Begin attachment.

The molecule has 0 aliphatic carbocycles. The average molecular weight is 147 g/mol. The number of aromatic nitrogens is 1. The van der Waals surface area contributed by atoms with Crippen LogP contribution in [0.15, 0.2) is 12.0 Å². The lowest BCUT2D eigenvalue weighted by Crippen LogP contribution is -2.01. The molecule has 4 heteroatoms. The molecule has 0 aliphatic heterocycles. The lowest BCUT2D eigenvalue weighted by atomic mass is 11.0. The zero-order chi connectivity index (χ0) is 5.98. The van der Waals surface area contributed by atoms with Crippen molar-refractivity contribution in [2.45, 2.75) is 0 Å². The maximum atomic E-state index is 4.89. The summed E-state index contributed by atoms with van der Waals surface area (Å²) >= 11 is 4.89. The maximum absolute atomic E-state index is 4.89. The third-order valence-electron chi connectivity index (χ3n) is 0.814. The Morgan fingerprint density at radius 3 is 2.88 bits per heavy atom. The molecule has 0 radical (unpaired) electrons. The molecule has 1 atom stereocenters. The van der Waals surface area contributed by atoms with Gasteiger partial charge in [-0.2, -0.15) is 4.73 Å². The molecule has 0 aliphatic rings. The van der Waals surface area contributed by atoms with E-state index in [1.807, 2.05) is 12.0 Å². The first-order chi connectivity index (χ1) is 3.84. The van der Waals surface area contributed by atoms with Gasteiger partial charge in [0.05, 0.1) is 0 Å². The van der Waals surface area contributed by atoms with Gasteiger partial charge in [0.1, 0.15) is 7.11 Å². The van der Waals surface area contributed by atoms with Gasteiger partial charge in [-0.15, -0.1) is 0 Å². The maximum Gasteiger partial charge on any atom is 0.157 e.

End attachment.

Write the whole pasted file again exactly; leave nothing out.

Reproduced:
The molecule has 0 aliphatic carbocycles. The average molecular weight is 147 g/mol. The number of aromatic nitrogens is 1. The van der Waals surface area contributed by atoms with Crippen LogP contribution in [0.15, 0.2) is 12.0 Å². The lowest BCUT2D eigenvalue weighted by Crippen LogP contribution is -2.01. The molecule has 4 heteroatoms. The molecule has 0 aliphatic heterocycles. The lowest BCUT2D eigenvalue weighted by atomic mass is 11.0. The zero-order chi connectivity index (χ0) is 5.98. The van der Waals surface area contributed by atoms with Crippen molar-refractivity contribution in [2.45, 2.75) is 0 Å². The maximum atomic E-state index is 4.89. The summed E-state index contributed by atoms with van der Waals surface area (Å²) >= 11 is 4.89. The maximum absolute atomic E-state index is 4.89. The third-order valence-electron chi connectivity index (χ3n) is 0.814. The Morgan fingerprint density at radius 3 is 2.88 bits per heavy atom. The molecule has 0 radical (unpaired) electrons. The molecule has 1 atom stereocenters. The van der Waals surface area contributed by atoms with Gasteiger partial charge in [-0.2, -0.15) is 4.73 Å². The molecule has 0 aliphatic rings. The van der Waals surface area contributed by atoms with E-state index in [1.807, 2.05) is 12.0 Å². The first-order chi connectivity index (χ1) is 3.84. The van der Waals surface area contributed by atoms with Gasteiger partial charge in [0.05, 0.1) is 0 Å². The van der Waals surface area contributed by atoms with Gasteiger partial charge in [0.1, 0.15) is 7.11 Å². The van der Waals surface area contributed by atoms with Gasteiger partial charge in [-0.15, -0.1) is 0 Å². The maximum Gasteiger partial charge on any atom is 0.157 e.